David E. Gumpert’s latest thoughts on the evolving raw milk scene in America. Is demand for product leading to cut corners and compromised quality in the raw milk marketplace? An excerpt:
“…..The more I learn about raw milk illnesses, the more I realize how naïve many of us raw milk consumers are.
Now, raw milk consumers are experiencing bouts of uncertainty and doubt. In Michigan, for example, shareholders from Family Farms Co-op are scrambling to find new sources of raw milk now that its main source, Forest Grove Dairy, has discontinued distribution.
But now, they carry with them a seed of doubt. Which dairies are safest? Which dairies are potentially risky? How can they best assess the dairies?
As a friend of mine might put it: Earth to Houston, we have a raw dairy problem.
Of course, as far as the public health and medical establishments are concerned, we have long had a problem. In their view, whenever people consume raw dairy products, it’s a problem.
But finally, raw dairy proponents are coming around to the view we have a problem. While everyone agrees it’s not the problem the authorities would have us believe, there is a growing consensus that we have a problem, or rather a number of problems.
I should note that these are really problems of success in the sense that they stem from raw milk’s fast-growing popularity. Here are a few of the problems:
— At least some farmers are slipping up in their production of safe raw milk. That doesn’t mean raw milk can’t be produced safely on a consistent basis. Obviously, many dozens of dairies are doing it day in and day out, year after year. But as Tim Wightman of the Farm-to-Consumer Foundation points out in a comment following my previous post, “…there is value in understanding what happened with Dee Creek, The Alexanders, The Zinnikers, and now Forest Grove Dairy.”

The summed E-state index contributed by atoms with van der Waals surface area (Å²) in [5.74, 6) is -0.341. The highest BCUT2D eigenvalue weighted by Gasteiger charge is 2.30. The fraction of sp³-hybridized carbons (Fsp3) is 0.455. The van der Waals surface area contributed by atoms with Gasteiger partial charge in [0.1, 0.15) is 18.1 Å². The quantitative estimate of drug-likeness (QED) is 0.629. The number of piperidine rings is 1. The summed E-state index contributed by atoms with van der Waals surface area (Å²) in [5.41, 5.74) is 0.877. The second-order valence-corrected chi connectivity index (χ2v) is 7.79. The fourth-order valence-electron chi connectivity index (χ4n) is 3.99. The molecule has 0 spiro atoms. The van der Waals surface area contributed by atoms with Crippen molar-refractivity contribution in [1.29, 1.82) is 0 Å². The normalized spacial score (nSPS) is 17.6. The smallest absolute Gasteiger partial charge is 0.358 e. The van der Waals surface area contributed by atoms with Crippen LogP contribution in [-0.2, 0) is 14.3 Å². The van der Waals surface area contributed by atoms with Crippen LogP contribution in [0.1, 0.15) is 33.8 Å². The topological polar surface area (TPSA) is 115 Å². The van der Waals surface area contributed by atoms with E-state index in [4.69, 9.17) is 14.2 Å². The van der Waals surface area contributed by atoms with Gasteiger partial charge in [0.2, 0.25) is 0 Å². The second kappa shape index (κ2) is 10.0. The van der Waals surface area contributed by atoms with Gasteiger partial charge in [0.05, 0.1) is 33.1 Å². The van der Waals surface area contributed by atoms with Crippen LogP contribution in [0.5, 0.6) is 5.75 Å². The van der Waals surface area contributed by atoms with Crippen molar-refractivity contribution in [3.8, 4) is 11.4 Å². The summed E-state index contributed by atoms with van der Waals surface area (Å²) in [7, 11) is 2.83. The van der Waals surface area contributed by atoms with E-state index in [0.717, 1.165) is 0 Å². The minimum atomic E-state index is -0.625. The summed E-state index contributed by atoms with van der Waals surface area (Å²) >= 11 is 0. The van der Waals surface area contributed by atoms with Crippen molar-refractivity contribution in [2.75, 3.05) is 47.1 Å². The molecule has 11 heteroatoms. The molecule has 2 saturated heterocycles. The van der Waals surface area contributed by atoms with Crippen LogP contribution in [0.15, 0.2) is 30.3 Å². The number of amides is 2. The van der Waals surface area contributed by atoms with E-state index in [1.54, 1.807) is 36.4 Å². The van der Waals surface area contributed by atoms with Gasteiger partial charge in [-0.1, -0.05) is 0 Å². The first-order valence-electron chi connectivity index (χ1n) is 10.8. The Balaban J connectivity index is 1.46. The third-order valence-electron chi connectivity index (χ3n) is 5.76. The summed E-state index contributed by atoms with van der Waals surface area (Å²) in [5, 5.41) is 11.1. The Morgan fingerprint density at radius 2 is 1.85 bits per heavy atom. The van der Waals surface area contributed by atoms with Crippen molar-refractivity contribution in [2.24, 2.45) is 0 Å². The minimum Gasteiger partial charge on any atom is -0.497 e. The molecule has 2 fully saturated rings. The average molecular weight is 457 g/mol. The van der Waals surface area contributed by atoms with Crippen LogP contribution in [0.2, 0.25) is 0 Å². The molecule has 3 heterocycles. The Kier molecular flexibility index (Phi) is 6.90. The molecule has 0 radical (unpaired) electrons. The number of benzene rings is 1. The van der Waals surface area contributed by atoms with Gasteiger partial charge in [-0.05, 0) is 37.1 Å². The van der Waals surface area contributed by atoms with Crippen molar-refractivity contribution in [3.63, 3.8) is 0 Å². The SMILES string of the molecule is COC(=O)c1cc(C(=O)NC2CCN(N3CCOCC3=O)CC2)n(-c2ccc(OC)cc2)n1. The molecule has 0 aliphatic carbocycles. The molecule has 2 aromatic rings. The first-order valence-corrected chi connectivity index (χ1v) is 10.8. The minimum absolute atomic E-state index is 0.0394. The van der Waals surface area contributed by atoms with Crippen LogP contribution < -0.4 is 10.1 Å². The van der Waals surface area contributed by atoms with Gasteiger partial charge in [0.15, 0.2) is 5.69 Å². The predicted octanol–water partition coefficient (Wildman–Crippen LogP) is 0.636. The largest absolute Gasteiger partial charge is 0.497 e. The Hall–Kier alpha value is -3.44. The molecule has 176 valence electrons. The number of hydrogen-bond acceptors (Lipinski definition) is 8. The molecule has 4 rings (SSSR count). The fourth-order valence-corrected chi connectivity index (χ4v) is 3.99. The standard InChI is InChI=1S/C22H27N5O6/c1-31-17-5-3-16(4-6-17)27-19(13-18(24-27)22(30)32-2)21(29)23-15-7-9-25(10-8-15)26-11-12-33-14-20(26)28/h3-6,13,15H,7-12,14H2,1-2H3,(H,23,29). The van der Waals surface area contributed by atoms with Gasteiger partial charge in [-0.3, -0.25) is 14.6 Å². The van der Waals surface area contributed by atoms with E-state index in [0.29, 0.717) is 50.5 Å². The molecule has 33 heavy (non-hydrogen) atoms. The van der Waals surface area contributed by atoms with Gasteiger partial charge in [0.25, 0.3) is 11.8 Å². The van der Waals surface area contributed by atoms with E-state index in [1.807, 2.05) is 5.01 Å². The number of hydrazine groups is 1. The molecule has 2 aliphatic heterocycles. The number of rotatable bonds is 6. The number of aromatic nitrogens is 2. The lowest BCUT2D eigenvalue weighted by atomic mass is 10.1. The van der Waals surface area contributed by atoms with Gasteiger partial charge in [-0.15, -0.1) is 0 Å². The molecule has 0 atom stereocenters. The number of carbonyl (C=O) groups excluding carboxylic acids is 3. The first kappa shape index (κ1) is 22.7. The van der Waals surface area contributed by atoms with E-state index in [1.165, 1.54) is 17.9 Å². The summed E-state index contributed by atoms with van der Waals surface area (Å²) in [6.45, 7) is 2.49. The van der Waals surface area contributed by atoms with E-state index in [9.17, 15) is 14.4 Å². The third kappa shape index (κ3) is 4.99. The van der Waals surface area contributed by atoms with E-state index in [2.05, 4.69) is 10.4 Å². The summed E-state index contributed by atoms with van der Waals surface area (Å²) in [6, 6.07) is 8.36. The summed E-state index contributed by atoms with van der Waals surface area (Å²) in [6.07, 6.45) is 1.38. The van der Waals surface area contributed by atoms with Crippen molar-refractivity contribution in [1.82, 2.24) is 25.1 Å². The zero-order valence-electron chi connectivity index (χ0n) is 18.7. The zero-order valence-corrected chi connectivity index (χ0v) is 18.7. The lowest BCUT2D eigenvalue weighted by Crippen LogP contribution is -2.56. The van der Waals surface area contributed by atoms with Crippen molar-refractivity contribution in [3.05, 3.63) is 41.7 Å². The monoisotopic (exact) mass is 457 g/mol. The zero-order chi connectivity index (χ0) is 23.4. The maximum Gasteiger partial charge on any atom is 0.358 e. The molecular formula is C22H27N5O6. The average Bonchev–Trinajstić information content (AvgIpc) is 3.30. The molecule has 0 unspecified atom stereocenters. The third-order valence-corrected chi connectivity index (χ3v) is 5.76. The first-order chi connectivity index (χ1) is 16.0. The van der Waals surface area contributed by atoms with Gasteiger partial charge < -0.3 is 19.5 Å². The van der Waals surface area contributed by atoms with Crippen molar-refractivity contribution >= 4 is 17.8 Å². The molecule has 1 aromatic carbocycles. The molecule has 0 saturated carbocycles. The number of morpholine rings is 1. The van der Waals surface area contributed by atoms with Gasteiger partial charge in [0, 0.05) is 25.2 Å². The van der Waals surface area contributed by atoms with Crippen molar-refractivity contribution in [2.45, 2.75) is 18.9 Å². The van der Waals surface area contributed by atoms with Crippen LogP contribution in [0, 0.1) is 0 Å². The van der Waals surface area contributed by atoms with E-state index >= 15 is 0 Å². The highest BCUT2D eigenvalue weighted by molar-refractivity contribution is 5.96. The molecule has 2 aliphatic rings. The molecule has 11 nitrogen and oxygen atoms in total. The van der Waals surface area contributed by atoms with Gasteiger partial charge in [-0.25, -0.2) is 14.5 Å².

–Prominent raw milk proponents remain in denial about not only the nature of the current difficulties, but whether there is even a problem. In my previous post, I quoted a couple of sickened members of the Weston A. Price Foundation expressing concern about the organization’s unwillingness to accept the reality that people can and do become ill from consuming raw milk. Blair McMorran, in a comment following my previous post, says, “I can’t understand the ‘WAPF intimidation’ expressed by the people who got sick. I’ve always understood WAPF’s mantra as ‘Know Your Source.’” Others commenters say they have the same understanding. Unfortunately, WAPF speaks with a forked tongue. The other part of the WAPF mantra, the dominant part, invariably denies the reality of outbreaks at small dairies, and in so doing, in effect blames the victim. After all, if you can’t get sick from a grass-based raw dairy’s milk, you, Mr./Ms. Campylobacter Patient, must have some other problem. As one prime example of the denial that continues, the WAPF still has a long post on its web site authored by its leader, Sally Fallon, casting doubts on the outbreak of illness at Dee Creek in Washington state in 2005—an outbreak that seems clearly to have resulted from contaminated raw milk. “While state officials express confidence that the outbreak was caused by raw milk, they have ignored many facts that call their conclusions into question,” concludes Sally Fallon’s report. Similarly, the organization assumed the denial role for contaminated raw milk in the Zinniker case in Wisconsin last year, when it accused Wisconsin investigators of “bias and inaccuracies,” even though it acknowledged that “DNA test results allegedly found the same strain of C. jejuni in 25 of the patients and manure samples obtained from 14 out of 30 milking cows on the farm…” And for Mark McAfee of Organic Pastures Dairy Co. to revert to saying, following my previous post, that two children likely made seriously ill from raw milk might have gotten sick from spinach is to contradict his own statements in previous comments that the children could well have become ill from his milk, and further the denial sense. Just refer to the previous acknowledgments and leave the entire matter be….”